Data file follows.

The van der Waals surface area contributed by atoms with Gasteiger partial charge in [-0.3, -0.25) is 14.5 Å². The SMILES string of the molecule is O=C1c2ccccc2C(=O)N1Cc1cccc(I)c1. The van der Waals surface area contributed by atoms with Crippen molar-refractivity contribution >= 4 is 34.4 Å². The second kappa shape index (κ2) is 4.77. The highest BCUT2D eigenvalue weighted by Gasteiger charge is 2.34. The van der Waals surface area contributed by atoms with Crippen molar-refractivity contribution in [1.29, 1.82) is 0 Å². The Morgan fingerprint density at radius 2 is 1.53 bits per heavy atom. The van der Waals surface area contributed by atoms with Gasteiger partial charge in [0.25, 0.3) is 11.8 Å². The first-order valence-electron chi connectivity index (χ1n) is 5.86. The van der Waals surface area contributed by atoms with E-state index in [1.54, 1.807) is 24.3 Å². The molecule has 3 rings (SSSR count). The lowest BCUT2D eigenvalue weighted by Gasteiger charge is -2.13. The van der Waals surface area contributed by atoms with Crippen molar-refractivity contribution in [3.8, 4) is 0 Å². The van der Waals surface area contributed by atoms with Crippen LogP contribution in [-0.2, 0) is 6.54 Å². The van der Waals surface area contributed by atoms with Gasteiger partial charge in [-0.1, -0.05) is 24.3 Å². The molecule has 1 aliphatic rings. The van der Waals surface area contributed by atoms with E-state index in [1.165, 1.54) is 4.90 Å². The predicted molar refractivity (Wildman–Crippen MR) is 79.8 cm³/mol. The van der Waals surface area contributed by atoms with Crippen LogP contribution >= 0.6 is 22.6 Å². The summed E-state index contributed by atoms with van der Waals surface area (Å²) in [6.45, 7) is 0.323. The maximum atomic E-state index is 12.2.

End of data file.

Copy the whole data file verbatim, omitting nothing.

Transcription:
The van der Waals surface area contributed by atoms with Gasteiger partial charge in [-0.3, -0.25) is 14.5 Å². The SMILES string of the molecule is O=C1c2ccccc2C(=O)N1Cc1cccc(I)c1. The van der Waals surface area contributed by atoms with Crippen molar-refractivity contribution >= 4 is 34.4 Å². The second kappa shape index (κ2) is 4.77. The highest BCUT2D eigenvalue weighted by Gasteiger charge is 2.34. The van der Waals surface area contributed by atoms with Crippen molar-refractivity contribution in [1.29, 1.82) is 0 Å². The Morgan fingerprint density at radius 2 is 1.53 bits per heavy atom. The van der Waals surface area contributed by atoms with Gasteiger partial charge in [0.25, 0.3) is 11.8 Å². The first-order valence-electron chi connectivity index (χ1n) is 5.86. The van der Waals surface area contributed by atoms with E-state index in [1.54, 1.807) is 24.3 Å². The molecule has 3 rings (SSSR count). The lowest BCUT2D eigenvalue weighted by Gasteiger charge is -2.13. The van der Waals surface area contributed by atoms with Crippen molar-refractivity contribution in [3.8, 4) is 0 Å². The van der Waals surface area contributed by atoms with Crippen LogP contribution in [-0.2, 0) is 6.54 Å². The van der Waals surface area contributed by atoms with Gasteiger partial charge in [-0.1, -0.05) is 24.3 Å². The molecule has 1 aliphatic rings. The van der Waals surface area contributed by atoms with E-state index in [1.165, 1.54) is 4.90 Å². The predicted molar refractivity (Wildman–Crippen MR) is 79.8 cm³/mol. The van der Waals surface area contributed by atoms with Crippen LogP contribution >= 0.6 is 22.6 Å². The summed E-state index contributed by atoms with van der Waals surface area (Å²) in [6.45, 7) is 0.323. The maximum atomic E-state index is 12.2.